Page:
Why Emerging Markets are Increasingly Moving to Their Own Rhythms (AP)

An AP article recently noted how emerging market performance has become more varied by taking a look at the 23 countries that make up the MSCI Emerging Markets index. In 2011, the general trend was down as stocks in all but two of the index’s markets fell while every mutual fund tracked by Morningstar that invested in a broad range of emerging markets had losses. In 2012, the trend went in the opposite direction with all but four of the index’s component markets rising and every emerging market stock mutual fund but one making gains.

However, emerging market performance has since become much more scattered as over the past year, 10 of the MSCI Emerging Markets index’s stock markets are up and 13 are down. Among mutual funds, the top performer has returned 18% while the worst performer lost 16%.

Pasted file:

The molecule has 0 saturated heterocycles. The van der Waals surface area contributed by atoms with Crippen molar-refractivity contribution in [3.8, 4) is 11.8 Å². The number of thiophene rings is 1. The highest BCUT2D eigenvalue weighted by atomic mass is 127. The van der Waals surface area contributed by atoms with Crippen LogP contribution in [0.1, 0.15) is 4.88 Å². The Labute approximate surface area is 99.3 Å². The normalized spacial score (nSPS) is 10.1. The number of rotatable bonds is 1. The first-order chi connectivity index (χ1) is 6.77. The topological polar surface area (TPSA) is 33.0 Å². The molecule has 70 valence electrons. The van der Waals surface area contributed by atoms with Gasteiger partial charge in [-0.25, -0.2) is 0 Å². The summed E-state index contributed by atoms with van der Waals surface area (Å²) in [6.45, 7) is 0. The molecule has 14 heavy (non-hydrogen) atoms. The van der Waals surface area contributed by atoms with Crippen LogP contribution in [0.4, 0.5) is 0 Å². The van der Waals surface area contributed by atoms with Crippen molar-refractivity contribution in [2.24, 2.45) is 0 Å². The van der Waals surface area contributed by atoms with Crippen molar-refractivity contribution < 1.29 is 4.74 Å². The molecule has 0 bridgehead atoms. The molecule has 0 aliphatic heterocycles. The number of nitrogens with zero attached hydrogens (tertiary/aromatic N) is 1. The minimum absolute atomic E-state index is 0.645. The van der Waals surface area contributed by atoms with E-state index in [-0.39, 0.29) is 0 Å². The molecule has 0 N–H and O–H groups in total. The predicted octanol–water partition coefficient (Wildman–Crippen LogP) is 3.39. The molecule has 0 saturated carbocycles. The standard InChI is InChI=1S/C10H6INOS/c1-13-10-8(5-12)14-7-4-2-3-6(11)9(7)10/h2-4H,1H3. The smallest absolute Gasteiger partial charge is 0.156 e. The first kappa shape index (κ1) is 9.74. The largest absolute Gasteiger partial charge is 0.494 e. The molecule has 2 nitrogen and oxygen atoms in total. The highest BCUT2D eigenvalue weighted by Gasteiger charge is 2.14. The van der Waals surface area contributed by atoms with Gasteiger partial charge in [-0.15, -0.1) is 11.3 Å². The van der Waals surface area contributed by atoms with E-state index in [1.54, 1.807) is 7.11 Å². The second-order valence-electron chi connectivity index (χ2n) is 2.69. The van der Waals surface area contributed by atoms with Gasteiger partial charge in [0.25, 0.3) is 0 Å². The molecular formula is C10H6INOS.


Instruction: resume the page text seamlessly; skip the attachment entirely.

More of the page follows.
One factor causing the performance divergence are falling commodity prices which hurt commodity exporting countries (e.g. falling oil and copper prices have hit Russia and Chile) while helping commodity importing ones. Another factor has been politics with geopolitical tensions hurting some emerging markets (e.g. Russia) while domestic political changes have helped others (e.g. India electing Prime Minister Narendra Modi).

In addition, a stronger dollar means interest payments made by bonds in other currencies become less valuable than those made in dollars. For example: Emerging market bonds denominated in their respective currencies have broadly seen losses recently while those denominated in dollars have broadly seen gains.

To read the whole article, The Mixed-Up World of Investing in Emerging Markets, go to the website of the New York Times.

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